Integrating New Knowledge into Our World View

Thank you to guest blogger Dr. Mark Seeley: climatologist, meteorologist, University of Minnesota professor, and MPR commentator. He's supported the work of COMPAS for a number of years now. He was introduced to COMPAS when his daughter Emma joined the staff (our fabulous Arts Program & Marketing Associate) and parallels her passion for increasing access to the arts. We're so pleased he said yes when we asked him to write about how he sees creativity helping us to thrive...

Creativity as expressed across the arts community has served our broader society so well and for so long, yet I think it is still undervalued as a means for us to understand and integrate new knowledge into our world view. 

We are a species designed to live in community. A critical element for living successfully in community is the application of new knowledge, or science, which is my vocation.  I have been a climate scientist for nearly 40 years and served as a Minnesota Public Radio commentator for 24 years.  In these roles I have come to the conclusion that we scientists have something to learn from the arts community about the appreciation and use of creativity. 

For centuries creativity has fueled the arts with innovations for visual media, performance, design, narrative, and even mixed media.  Many of the most creative people in history were artists, and some very noteworthy ones, da Vinci and Galileo for example, combined art with science to more accurately convey their ideas and perspectives.  In this realm, the communication of ideas and new knowledge, scientists benefit from using creativity in much the same manner that artists have used creativity to amplify expression of emotion, passion, beauty, and mystery.

One specific case that illustrates this point involves understanding our evolving knowledge about climate change and its serious implications for the habitability of our planet.  In conveying this knowledge to the wider community we have run into a number of bottlenecks. Equations, data analysis, testifying before government officials, and publishing papers in respected science journals have met with limited success.  Conversely, knowledge and messages about climate change have been addressed very successfully through the arts.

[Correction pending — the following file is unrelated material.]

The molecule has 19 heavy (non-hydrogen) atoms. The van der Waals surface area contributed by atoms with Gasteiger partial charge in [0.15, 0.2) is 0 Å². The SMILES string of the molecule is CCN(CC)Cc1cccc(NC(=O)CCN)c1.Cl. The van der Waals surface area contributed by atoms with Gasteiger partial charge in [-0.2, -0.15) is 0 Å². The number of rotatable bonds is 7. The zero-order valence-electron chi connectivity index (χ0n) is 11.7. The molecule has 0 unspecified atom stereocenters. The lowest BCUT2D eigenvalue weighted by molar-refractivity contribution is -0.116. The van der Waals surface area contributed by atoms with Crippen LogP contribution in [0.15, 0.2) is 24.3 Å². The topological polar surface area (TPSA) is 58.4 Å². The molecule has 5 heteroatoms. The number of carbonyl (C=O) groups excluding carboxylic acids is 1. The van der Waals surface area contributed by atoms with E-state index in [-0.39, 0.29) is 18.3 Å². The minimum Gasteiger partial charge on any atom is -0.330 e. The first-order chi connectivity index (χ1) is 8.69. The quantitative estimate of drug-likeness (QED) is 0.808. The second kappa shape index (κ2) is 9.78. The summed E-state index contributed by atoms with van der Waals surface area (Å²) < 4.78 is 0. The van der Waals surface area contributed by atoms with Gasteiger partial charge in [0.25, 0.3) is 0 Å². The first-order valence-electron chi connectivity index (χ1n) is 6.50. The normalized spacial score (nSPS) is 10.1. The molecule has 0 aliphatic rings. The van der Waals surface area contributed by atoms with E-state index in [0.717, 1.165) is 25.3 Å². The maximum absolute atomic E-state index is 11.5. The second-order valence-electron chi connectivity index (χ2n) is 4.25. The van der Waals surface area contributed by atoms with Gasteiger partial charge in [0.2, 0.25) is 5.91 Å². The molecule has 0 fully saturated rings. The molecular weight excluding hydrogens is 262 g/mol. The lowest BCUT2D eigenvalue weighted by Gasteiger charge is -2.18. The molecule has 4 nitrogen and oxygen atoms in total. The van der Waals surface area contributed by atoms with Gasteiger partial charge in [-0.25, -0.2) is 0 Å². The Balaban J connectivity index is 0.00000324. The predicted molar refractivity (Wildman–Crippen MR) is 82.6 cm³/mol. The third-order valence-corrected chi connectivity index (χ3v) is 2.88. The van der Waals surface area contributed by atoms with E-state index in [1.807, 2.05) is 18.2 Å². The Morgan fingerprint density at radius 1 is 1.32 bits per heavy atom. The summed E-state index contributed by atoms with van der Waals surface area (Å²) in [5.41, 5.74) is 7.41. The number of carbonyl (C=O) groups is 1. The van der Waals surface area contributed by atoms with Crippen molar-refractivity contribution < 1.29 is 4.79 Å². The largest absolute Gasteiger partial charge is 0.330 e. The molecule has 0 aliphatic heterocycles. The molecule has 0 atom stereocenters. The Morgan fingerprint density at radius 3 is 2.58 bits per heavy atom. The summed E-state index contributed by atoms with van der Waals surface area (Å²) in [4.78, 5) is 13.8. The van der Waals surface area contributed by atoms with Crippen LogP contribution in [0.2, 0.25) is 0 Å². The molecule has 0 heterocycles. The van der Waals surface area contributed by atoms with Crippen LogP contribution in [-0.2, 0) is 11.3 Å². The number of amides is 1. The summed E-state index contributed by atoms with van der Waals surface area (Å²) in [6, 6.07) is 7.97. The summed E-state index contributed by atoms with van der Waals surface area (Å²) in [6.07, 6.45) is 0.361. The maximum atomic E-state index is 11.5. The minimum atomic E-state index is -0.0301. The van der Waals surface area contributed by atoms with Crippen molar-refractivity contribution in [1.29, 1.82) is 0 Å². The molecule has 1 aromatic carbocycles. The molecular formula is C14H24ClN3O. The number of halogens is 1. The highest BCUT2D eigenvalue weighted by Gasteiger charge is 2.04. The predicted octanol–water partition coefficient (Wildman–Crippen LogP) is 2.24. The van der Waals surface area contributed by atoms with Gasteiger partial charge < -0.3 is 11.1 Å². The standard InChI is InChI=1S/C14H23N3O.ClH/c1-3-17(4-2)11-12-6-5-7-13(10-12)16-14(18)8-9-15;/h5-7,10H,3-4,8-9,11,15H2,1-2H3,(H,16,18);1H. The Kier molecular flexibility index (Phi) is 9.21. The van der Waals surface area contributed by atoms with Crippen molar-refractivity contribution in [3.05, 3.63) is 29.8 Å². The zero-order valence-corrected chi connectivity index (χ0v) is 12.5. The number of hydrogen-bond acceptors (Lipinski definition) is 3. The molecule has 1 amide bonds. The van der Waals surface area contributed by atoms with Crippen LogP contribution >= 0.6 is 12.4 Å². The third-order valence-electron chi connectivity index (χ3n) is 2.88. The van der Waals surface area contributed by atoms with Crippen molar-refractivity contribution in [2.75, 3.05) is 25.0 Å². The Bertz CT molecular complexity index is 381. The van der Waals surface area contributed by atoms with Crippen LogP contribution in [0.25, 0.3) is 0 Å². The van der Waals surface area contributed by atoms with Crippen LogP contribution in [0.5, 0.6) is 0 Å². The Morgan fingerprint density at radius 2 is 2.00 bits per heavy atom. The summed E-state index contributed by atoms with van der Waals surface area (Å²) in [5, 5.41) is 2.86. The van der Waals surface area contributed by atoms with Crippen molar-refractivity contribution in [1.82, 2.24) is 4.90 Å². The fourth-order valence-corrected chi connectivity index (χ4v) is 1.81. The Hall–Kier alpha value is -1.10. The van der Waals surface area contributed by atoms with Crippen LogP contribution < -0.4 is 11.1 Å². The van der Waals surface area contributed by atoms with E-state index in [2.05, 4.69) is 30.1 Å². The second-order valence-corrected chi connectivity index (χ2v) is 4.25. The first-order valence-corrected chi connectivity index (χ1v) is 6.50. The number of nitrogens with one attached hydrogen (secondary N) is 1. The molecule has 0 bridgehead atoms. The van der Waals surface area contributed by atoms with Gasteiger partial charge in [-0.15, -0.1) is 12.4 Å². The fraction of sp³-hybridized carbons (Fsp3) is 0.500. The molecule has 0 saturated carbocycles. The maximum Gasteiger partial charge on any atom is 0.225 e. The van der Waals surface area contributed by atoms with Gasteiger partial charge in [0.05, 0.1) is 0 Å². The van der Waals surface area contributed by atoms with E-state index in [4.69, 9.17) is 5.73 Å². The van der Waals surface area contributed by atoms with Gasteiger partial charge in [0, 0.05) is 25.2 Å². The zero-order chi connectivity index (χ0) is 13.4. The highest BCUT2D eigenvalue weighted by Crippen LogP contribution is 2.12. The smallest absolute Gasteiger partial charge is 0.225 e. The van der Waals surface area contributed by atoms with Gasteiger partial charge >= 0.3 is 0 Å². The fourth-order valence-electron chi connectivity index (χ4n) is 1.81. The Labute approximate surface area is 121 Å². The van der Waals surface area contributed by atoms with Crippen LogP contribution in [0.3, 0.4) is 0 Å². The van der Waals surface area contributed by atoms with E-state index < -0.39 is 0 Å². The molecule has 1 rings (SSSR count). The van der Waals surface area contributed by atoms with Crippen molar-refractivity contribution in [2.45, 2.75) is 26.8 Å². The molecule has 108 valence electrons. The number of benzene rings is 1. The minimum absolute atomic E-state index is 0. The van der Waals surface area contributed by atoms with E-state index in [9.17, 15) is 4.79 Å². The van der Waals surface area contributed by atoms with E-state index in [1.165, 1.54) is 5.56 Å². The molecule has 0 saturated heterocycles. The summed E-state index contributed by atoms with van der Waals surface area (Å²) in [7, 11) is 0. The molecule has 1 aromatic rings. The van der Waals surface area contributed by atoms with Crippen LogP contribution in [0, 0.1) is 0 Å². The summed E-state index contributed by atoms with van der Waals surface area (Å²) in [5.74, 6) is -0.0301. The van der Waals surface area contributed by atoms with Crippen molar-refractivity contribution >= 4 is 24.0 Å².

Many musical compositions including Andrew Revkin’s song “Liberated Carbon” and the University of Minnesota School of Music composition for string quartets “Planetary Bands, Warming World” have been publicly performed in the Twin Cities and elsewhere.  Poems about the topic have been curated and published by Carol Ann Duffey, the UK poet laureate.   Even while the COP21 World Climate Conference(200 nations) was convening outside Paris recently a wonderful artistic tribute to a climate science pioneer, Dr. Syukuro Manabe, was on display in the Gare du Nord railway station of Paris, one of the busiest stations in all of Europe.  The installation of 42 panels by British artist Liam Gillick illustrated our “Logical Basis” for understanding climate behavior.  The COP21 Conference proved to be less contentious and more productive than any previous such conference.

I cannot help but acknowledge that the successful messaging about the serious threat of climate change conveyed by these creative artists and their works has resonated most effectively with our common values and perceptions about this wonderful planet we live on.  For this we should all be grateful!